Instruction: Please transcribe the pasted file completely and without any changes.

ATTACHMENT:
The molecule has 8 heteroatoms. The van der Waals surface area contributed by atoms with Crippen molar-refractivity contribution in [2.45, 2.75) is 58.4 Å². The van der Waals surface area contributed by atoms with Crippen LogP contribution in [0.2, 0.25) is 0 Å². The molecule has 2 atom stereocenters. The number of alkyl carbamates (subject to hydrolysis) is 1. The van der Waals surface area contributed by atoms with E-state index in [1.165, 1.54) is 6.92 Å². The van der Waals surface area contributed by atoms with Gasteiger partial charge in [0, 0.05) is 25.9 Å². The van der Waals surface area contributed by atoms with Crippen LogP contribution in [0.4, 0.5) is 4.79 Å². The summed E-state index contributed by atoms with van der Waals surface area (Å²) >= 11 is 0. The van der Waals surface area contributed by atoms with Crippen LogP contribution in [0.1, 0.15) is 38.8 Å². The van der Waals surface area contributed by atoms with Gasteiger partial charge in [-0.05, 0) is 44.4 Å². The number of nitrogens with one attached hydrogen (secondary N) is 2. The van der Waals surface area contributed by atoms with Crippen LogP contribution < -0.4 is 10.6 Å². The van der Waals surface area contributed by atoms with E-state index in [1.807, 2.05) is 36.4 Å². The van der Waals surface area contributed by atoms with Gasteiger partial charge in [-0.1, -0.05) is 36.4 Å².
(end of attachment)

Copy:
The molecule has 8 heteroatoms. The van der Waals surface area contributed by atoms with Crippen molar-refractivity contribution in [2.45, 2.75) is 58.4 Å². The van der Waals surface area contributed by atoms with Crippen LogP contribution in [0.2, 0.25) is 0 Å². The molecule has 2 atom stereocenters. The number of alkyl carbamates (subject to hydrolysis) is 1. The van der Waals surface area contributed by atoms with E-state index in [1.165, 1.54) is 6.92 Å². The van der Waals surface area contributed by atoms with Gasteiger partial charge in [0, 0.05) is 25.9 Å². The van der Waals surface area contributed by atoms with Crippen LogP contribution in [0.4, 0.5) is 4.79 Å². The summed E-state index contributed by atoms with van der Waals surface area (Å²) >= 11 is 0. The van der Waals surface area contributed by atoms with Crippen LogP contribution in [0.1, 0.15) is 38.8 Å². The van der Waals surface area contributed by atoms with Gasteiger partial charge in [-0.05, 0) is 44.4 Å². The number of nitrogens with one attached hydrogen (secondary N) is 2. The van der Waals surface area contributed by atoms with Crippen LogP contribution < -0.4 is 10.6 Å². The van der Waals surface area contributed by atoms with E-state index in [1.807, 2.05) is 36.4 Å². The van der Waals surface area contributed by atoms with Gasteiger partial charge in [-0.1, -0.05) is 36.4 Å².